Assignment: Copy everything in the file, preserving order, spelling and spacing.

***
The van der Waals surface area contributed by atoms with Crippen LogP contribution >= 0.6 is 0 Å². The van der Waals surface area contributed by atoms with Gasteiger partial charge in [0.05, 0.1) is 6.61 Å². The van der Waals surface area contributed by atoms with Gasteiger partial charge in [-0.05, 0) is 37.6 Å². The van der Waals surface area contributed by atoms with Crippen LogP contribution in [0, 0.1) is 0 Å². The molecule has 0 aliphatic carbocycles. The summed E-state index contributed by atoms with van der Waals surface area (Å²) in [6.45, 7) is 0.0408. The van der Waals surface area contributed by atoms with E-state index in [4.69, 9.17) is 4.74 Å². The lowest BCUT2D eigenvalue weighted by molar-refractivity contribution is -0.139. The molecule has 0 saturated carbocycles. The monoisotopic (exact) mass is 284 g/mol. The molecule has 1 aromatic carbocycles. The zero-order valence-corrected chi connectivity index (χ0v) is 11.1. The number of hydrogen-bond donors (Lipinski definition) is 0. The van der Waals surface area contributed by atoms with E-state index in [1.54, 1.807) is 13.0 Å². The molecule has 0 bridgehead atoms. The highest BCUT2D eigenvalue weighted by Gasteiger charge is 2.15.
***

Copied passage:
The van der Waals surface area contributed by atoms with Crippen LogP contribution >= 0.6 is 0 Å². The van der Waals surface area contributed by atoms with Gasteiger partial charge in [0.05, 0.1) is 6.61 Å². The van der Waals surface area contributed by atoms with Gasteiger partial charge in [-0.05, 0) is 37.6 Å². The van der Waals surface area contributed by atoms with Crippen LogP contribution in [0, 0.1) is 0 Å². The molecule has 0 aliphatic carbocycles. The summed E-state index contributed by atoms with van der Waals surface area (Å²) in [6.45, 7) is 0.0408. The van der Waals surface area contributed by atoms with E-state index in [4.69, 9.17) is 4.74 Å². The lowest BCUT2D eigenvalue weighted by molar-refractivity contribution is -0.139. The molecule has 0 saturated carbocycles. The monoisotopic (exact) mass is 284 g/mol. The molecule has 1 aromatic carbocycles. The zero-order valence-corrected chi connectivity index (χ0v) is 11.1. The number of hydrogen-bond donors (Lipinski definition) is 0. The van der Waals surface area contributed by atoms with E-state index in [1.54, 1.807) is 13.0 Å². The molecule has 0 bridgehead atoms. The highest BCUT2D eigenvalue weighted by Gasteiger charge is 2.15.